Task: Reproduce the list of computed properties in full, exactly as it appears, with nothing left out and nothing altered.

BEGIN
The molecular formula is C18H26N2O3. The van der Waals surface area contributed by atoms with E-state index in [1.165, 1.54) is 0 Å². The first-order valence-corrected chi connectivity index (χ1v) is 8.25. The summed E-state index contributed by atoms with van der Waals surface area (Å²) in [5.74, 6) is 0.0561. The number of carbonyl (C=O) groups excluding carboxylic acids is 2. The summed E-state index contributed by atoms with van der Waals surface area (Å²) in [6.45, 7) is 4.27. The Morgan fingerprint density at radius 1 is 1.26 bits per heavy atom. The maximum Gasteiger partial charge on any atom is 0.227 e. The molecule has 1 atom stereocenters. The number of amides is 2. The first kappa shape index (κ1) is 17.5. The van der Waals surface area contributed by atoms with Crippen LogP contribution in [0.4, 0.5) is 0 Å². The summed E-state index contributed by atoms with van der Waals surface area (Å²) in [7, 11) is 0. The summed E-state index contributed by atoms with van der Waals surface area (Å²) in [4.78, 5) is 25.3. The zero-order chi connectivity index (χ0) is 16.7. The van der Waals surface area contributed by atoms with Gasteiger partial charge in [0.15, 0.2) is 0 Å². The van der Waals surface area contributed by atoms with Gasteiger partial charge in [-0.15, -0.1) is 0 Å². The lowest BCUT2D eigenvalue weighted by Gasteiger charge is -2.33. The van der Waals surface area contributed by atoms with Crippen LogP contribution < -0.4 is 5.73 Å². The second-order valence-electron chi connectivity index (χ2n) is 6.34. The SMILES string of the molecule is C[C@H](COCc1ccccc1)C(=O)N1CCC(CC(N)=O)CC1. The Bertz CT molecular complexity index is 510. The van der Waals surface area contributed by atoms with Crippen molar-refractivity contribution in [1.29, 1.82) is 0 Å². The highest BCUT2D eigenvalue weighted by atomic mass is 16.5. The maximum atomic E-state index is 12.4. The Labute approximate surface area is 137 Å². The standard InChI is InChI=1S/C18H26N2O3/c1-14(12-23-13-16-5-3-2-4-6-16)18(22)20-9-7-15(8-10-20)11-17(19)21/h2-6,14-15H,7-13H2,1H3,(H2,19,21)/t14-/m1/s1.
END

The molecular formula is C18H26N2O3. The van der Waals surface area contributed by atoms with E-state index in [1.165, 1.54) is 0 Å². The first-order valence-corrected chi connectivity index (χ1v) is 8.25. The summed E-state index contributed by atoms with van der Waals surface area (Å²) in [5.74, 6) is 0.0561. The number of carbonyl (C=O) groups excluding carboxylic acids is 2. The summed E-state index contributed by atoms with van der Waals surface area (Å²) in [6.45, 7) is 4.27. The Morgan fingerprint density at radius 1 is 1.26 bits per heavy atom. The maximum Gasteiger partial charge on any atom is 0.227 e. The molecule has 1 atom stereocenters. The number of amides is 2. The first kappa shape index (κ1) is 17.5. The van der Waals surface area contributed by atoms with Crippen LogP contribution in [0.4, 0.5) is 0 Å². The summed E-state index contributed by atoms with van der Waals surface area (Å²) in [7, 11) is 0. The summed E-state index contributed by atoms with van der Waals surface area (Å²) in [4.78, 5) is 25.3. The zero-order chi connectivity index (χ0) is 16.7. The van der Waals surface area contributed by atoms with Gasteiger partial charge in [0.15, 0.2) is 0 Å². The van der Waals surface area contributed by atoms with Gasteiger partial charge in [-0.15, -0.1) is 0 Å². The lowest BCUT2D eigenvalue weighted by Gasteiger charge is -2.33. The van der Waals surface area contributed by atoms with Crippen LogP contribution < -0.4 is 5.73 Å². The second-order valence-electron chi connectivity index (χ2n) is 6.34. The SMILES string of the molecule is C[C@H](COCc1ccccc1)C(=O)N1CCC(CC(N)=O)CC1. The Bertz CT molecular complexity index is 510. The van der Waals surface area contributed by atoms with Crippen molar-refractivity contribution in [1.29, 1.82) is 0 Å². The highest BCUT2D eigenvalue weighted by atomic mass is 16.5. The maximum atomic E-state index is 12.4. The Labute approximate surface area is 137 Å². The standard InChI is InChI=1S/C18H26N2O3/c1-14(12-23-13-16-5-3-2-4-6-16)18(22)20-9-7-15(8-10-20)11-17(19)21/h2-6,14-15H,7-13H2,1H3,(H2,19,21)/t14-/m1/s1.